Dominant Negative Suppression of Kv12 Channels in Transgenic Mice

Open Access
Ackerman, Colin Thomas
Area of Honors:
Bachelor of Science
Document Type:
Thesis Supervisors:
  • Timothy J Jegla, Thesis Supervisor
  • Dr. Gong Chen, Honors Advisor
  • Kv12
  • Potassium
  • Transgenic
  • Mice
  • Dominant Negative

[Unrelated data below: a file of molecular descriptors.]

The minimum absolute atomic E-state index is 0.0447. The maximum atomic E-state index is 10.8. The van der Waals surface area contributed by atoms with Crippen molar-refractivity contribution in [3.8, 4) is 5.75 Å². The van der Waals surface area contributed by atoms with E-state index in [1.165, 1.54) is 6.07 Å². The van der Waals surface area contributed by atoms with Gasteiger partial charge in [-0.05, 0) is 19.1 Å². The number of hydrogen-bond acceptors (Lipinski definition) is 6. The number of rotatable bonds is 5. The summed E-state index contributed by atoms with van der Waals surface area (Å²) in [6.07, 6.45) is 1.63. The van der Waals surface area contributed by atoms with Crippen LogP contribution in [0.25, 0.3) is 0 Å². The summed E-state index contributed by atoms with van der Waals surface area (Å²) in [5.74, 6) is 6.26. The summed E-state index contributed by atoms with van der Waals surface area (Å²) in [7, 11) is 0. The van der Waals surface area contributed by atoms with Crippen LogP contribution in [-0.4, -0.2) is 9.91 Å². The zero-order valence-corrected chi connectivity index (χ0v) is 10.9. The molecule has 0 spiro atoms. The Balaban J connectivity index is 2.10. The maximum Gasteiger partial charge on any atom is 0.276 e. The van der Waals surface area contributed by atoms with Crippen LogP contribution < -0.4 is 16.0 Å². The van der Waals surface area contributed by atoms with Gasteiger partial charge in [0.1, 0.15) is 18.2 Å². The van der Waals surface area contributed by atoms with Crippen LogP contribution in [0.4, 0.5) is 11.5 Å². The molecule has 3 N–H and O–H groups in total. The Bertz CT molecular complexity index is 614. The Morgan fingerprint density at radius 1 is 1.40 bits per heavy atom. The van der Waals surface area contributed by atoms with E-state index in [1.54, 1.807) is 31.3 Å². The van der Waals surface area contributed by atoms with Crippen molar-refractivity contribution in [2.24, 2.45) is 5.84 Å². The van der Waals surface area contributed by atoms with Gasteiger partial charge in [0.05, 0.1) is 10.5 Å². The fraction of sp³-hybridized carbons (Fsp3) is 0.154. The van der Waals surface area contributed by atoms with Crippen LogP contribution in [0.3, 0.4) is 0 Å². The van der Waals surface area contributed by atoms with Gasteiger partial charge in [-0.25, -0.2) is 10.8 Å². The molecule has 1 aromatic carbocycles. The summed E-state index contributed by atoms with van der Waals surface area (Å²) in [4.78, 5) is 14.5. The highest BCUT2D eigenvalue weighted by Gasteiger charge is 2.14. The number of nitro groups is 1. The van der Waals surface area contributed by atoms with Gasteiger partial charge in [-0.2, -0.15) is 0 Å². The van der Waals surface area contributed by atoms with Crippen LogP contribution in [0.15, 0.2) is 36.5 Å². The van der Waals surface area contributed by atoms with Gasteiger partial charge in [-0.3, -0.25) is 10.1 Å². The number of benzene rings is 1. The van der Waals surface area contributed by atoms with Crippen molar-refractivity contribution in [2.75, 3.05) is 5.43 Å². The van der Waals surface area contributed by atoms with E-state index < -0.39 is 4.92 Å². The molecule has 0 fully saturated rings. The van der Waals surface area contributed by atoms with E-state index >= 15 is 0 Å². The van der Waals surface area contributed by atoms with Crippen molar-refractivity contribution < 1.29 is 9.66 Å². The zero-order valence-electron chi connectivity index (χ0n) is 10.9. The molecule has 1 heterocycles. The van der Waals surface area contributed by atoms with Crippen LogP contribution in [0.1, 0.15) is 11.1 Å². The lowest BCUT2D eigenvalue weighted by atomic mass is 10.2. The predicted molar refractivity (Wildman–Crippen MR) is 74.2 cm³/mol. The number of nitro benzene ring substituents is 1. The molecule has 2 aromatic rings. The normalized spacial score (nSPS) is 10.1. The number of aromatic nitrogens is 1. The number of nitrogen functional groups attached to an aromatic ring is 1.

Neuronal hyperexcitability is a characteristic feature of many nervous system diseases, such as epilepsy. It is therefore critical to understand how excitability is regulated in the brain. Subthreshold voltage-gated K+ channels (such as EAG family channels) provide a critical buffer against hyperexcitability, and knockout of these channels in the forebrain of mice leads to epilepsy. A dominant negative (DN) transgenic strategy was designed to inducibly knockout Kv12 potassium channels (which are known to limit excitability of pyramidal neurons) in individual neurons to understand how loss of these channels leads to hyperexcitability and epileptogenesis. Additionally, the transgenic mice will be used to test the role of Kv12 channels in learning and memory. Transgenic mice were created to couple DN suppression of Kv12 channels with a switch in fluorescent protein marker expression from green to red. The ability to compare the function of hyperexcitable (red) neurons to normal (green) neurons in the same animal will help us to better understand how epileptogenesis occurs. The transgene has been successfully inserted into mice, and we have verified that DN expression correlates with a green to red color change in forebrain neurons upon induction of Cre-recombinase. These mice should allow for direct electrophysiological comparison of the contributions of neighboring wild type and hyperexcitable (DN) neurons to circuit function in living brain slices. Future experiments included a detailed characterization of the expression pattern and behavioral analysis of the mice in hope of answering the questions: Can one titrate induction? And if so what degree or pattern of DN expression leads to epileptogenesis?